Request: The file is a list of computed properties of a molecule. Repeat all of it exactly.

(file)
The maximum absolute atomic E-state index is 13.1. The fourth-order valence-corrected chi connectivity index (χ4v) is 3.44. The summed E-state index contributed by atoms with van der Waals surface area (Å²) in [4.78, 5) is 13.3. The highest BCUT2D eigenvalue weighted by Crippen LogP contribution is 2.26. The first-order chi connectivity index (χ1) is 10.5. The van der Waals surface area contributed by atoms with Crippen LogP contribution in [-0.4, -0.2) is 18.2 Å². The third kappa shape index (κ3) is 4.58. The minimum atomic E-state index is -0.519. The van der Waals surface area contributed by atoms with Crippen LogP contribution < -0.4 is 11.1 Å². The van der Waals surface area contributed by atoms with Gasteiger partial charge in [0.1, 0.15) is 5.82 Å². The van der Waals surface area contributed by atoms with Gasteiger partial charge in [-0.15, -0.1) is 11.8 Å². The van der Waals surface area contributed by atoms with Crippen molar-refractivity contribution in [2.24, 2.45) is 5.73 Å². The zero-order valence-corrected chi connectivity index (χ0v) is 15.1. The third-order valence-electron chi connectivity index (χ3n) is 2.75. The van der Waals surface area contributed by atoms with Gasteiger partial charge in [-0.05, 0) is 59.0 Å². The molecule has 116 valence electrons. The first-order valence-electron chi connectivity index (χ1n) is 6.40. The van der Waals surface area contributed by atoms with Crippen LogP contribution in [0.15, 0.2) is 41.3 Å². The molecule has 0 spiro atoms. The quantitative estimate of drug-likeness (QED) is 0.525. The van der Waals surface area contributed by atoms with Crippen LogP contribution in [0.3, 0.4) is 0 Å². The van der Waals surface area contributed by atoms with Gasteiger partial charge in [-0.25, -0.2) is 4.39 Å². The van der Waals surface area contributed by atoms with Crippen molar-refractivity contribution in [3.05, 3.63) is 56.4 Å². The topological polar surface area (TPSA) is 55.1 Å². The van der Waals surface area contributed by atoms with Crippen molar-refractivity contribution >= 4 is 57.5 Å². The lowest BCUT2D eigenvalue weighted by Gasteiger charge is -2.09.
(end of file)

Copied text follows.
The maximum absolute atomic E-state index is 13.1. The fourth-order valence-corrected chi connectivity index (χ4v) is 3.44. The summed E-state index contributed by atoms with van der Waals surface area (Å²) in [4.78, 5) is 13.3. The highest BCUT2D eigenvalue weighted by Crippen LogP contribution is 2.26. The first-order chi connectivity index (χ1) is 10.5. The van der Waals surface area contributed by atoms with Crippen LogP contribution in [-0.4, -0.2) is 18.2 Å². The third kappa shape index (κ3) is 4.58. The minimum atomic E-state index is -0.519. The van der Waals surface area contributed by atoms with Crippen LogP contribution < -0.4 is 11.1 Å². The van der Waals surface area contributed by atoms with Gasteiger partial charge in [0.1, 0.15) is 5.82 Å². The van der Waals surface area contributed by atoms with Gasteiger partial charge in [-0.15, -0.1) is 11.8 Å². The van der Waals surface area contributed by atoms with Crippen molar-refractivity contribution in [2.24, 2.45) is 5.73 Å². The zero-order valence-corrected chi connectivity index (χ0v) is 15.1. The third-order valence-electron chi connectivity index (χ3n) is 2.75. The van der Waals surface area contributed by atoms with Gasteiger partial charge in [-0.05, 0) is 59.0 Å². The molecule has 116 valence electrons. The first-order valence-electron chi connectivity index (χ1n) is 6.40. The van der Waals surface area contributed by atoms with Crippen LogP contribution in [0.15, 0.2) is 41.3 Å². The molecule has 0 spiro atoms. The quantitative estimate of drug-likeness (QED) is 0.525. The van der Waals surface area contributed by atoms with Crippen LogP contribution in [0.3, 0.4) is 0 Å². The van der Waals surface area contributed by atoms with Gasteiger partial charge in [-0.25, -0.2) is 4.39 Å². The van der Waals surface area contributed by atoms with Crippen molar-refractivity contribution in [3.05, 3.63) is 56.4 Å². The topological polar surface area (TPSA) is 55.1 Å². The van der Waals surface area contributed by atoms with Crippen molar-refractivity contribution >= 4 is 57.5 Å². The lowest BCUT2D eigenvalue weighted by Gasteiger charge is -2.09.